With fire safety in the news thanks to the continuing saga of the Grenfell Tower enquiry, we look at how fire precautions can be incorporated into new buildings
Most modern homes will have smoke and carbon monoxide detectors installed – in case of fire or CO leakage they can be life-savers. But it’s equally important that care is taken in any building job to specify materials which will impede the spread of fire should it break out.
This is particularly important in the case of steel constructions, where the load-bearing qualities of steel can be severely compromised by heat.
There are several forms of fire-stopping building materials available, including paints, boards and sprays.
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Around 70 percent of steel constructions now use intumescent paints, 25 percent use fire stopping board cladding and three percent use sprays.
There are also systems such as fire resistant sheets, filling of columns with bricks made of foamed concrete, and the pouring of beams halfway into the concrete ceiling, though the use of these methods is decreasing.
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Intumescent paints are relatively inexpensive and can be applied in the workshop or on site. In a fire, the paint swells, insulating the steel from heat. intumescent paints come in various types including thin water-based and thick epoxy-based. Sandblasting and priming is required before painting.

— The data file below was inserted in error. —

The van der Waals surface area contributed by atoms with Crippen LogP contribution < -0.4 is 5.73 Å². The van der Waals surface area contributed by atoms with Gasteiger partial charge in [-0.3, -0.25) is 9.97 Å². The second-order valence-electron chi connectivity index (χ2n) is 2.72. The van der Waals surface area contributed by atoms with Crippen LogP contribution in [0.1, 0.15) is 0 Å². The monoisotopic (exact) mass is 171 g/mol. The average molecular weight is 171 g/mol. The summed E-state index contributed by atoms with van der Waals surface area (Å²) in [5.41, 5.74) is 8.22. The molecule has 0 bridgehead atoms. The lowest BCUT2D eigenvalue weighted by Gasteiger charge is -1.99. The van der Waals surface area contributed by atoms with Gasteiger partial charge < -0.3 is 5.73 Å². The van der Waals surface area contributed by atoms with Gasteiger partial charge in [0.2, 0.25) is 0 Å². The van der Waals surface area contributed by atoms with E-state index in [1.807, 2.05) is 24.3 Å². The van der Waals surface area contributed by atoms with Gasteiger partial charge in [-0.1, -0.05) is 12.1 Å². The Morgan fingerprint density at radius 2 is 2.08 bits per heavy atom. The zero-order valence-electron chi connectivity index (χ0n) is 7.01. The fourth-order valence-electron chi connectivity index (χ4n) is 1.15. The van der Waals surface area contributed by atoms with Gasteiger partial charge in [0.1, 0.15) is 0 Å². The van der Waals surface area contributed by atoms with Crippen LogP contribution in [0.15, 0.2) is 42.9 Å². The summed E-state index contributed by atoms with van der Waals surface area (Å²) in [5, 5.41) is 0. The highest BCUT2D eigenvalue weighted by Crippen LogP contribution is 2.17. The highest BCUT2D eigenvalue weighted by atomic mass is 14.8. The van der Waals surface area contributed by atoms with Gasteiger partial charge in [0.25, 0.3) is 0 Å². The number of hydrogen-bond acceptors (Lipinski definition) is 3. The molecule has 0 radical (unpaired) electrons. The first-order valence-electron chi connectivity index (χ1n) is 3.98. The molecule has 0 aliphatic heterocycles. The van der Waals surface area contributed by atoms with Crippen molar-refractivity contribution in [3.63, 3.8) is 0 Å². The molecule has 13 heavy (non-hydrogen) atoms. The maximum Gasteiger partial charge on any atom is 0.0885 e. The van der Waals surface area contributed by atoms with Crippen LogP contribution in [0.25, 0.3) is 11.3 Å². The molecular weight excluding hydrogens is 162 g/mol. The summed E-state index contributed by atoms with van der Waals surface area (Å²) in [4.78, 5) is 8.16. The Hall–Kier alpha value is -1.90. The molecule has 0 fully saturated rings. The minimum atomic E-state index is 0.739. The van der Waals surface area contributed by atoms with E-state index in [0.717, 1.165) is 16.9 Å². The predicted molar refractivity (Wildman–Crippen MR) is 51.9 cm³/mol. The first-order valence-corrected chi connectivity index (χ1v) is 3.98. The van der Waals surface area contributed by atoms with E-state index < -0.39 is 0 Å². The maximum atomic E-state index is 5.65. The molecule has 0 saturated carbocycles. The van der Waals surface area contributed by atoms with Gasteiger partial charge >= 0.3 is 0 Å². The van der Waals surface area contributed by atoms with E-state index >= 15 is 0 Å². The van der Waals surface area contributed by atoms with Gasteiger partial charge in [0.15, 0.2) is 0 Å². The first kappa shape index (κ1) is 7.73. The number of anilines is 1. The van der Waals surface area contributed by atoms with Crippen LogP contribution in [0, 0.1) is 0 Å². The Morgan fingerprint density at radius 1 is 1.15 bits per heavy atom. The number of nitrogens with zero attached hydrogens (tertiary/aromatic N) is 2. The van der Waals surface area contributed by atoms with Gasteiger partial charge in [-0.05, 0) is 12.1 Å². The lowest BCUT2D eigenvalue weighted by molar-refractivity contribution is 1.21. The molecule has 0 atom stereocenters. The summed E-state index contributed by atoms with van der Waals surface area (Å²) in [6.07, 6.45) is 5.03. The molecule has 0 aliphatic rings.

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An intumescent is a substance that swells as a result of heat exposure, leading to an increase in volume and decrease in density. Intumescents are typically used in passive fire protection, and require listing, approval and compliance in their installed configurations in order to comply with national building codes and laws.
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Fire stopping boards, usually made of calcium silicate with fillers, are available in thicknesses from 10mm to 60mm, and are installed on site. They are regarded as the most reliable fire protection for steel structures.
An alternative in some types of structure is a fire-stopping membrane, or a fire-retardant spray consisting of cement fibres, vermiculite and plaster.
The same fire-stopping principles can be applied to all sorts of construction items; for instance there are special paints for wood, lath-and-plaster ceilings, PVC, fibreglass and aluminium; gap-filling blocks and expanding pillows to fit around service points; rockwool slabs with intumescent coating design for non-load bearing walls, and special wraps, collars and pipes for electrical and other outlets, not to mention sealing kits for letter-boxes and doorways, fire-resistant mastics and putties for gap filling, and even fire-resistant ducting for ventilators and toilets.
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Make sure you are up to date with the fire regulations in the Part B Fire Safety Documents at www.planningportal.co.uk. ■
This feature was originally published in Property & Home with Martin Roberts, Winter 2020 issue – read more here.